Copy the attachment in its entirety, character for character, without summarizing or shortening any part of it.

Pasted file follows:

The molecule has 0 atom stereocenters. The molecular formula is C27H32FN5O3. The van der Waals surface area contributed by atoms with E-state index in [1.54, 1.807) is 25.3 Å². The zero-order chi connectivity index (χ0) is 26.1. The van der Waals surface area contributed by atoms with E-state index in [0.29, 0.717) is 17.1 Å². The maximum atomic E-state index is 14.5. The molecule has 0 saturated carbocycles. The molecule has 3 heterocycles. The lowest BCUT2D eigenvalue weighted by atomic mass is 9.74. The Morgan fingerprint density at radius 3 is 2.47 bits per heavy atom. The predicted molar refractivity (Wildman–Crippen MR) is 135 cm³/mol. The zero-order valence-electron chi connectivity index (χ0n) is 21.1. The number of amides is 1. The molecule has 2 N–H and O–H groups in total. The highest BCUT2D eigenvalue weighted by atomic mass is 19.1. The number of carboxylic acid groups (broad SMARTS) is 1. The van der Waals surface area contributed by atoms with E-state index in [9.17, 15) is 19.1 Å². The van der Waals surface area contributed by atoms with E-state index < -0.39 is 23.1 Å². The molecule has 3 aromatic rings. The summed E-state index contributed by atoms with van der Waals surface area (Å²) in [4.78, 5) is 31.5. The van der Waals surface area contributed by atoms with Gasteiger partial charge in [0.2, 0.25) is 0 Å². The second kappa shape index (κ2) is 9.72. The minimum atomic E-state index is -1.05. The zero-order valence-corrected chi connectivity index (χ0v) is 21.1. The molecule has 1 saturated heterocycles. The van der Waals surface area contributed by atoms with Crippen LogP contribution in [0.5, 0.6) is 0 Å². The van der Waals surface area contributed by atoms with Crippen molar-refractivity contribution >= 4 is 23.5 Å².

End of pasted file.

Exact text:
The molecule has 0 atom stereocenters. The molecular formula is C27H32FN5O3. The van der Waals surface area contributed by atoms with E-state index in [1.54, 1.807) is 25.3 Å². The zero-order chi connectivity index (χ0) is 26.1. The van der Waals surface area contributed by atoms with E-state index in [0.29, 0.717) is 17.1 Å². The maximum atomic E-state index is 14.5. The molecule has 0 saturated carbocycles. The molecule has 3 heterocycles. The lowest BCUT2D eigenvalue weighted by atomic mass is 9.74. The Morgan fingerprint density at radius 3 is 2.47 bits per heavy atom. The predicted molar refractivity (Wildman–Crippen MR) is 135 cm³/mol. The zero-order valence-electron chi connectivity index (χ0n) is 21.1. The number of amides is 1. The molecule has 2 N–H and O–H groups in total. The highest BCUT2D eigenvalue weighted by atomic mass is 19.1. The number of carboxylic acid groups (broad SMARTS) is 1. The van der Waals surface area contributed by atoms with E-state index in [9.17, 15) is 19.1 Å². The van der Waals surface area contributed by atoms with E-state index < -0.39 is 23.1 Å². The molecule has 3 aromatic rings. The summed E-state index contributed by atoms with van der Waals surface area (Å²) in [4.78, 5) is 31.5. The van der Waals surface area contributed by atoms with Gasteiger partial charge in [0.2, 0.25) is 0 Å². The second kappa shape index (κ2) is 9.72. The minimum atomic E-state index is -1.05. The zero-order valence-corrected chi connectivity index (χ0v) is 21.1. The molecule has 1 saturated heterocycles. The van der Waals surface area contributed by atoms with Crippen LogP contribution in [0.5, 0.6) is 0 Å². The van der Waals surface area contributed by atoms with Crippen molar-refractivity contribution >= 4 is 23.5 Å².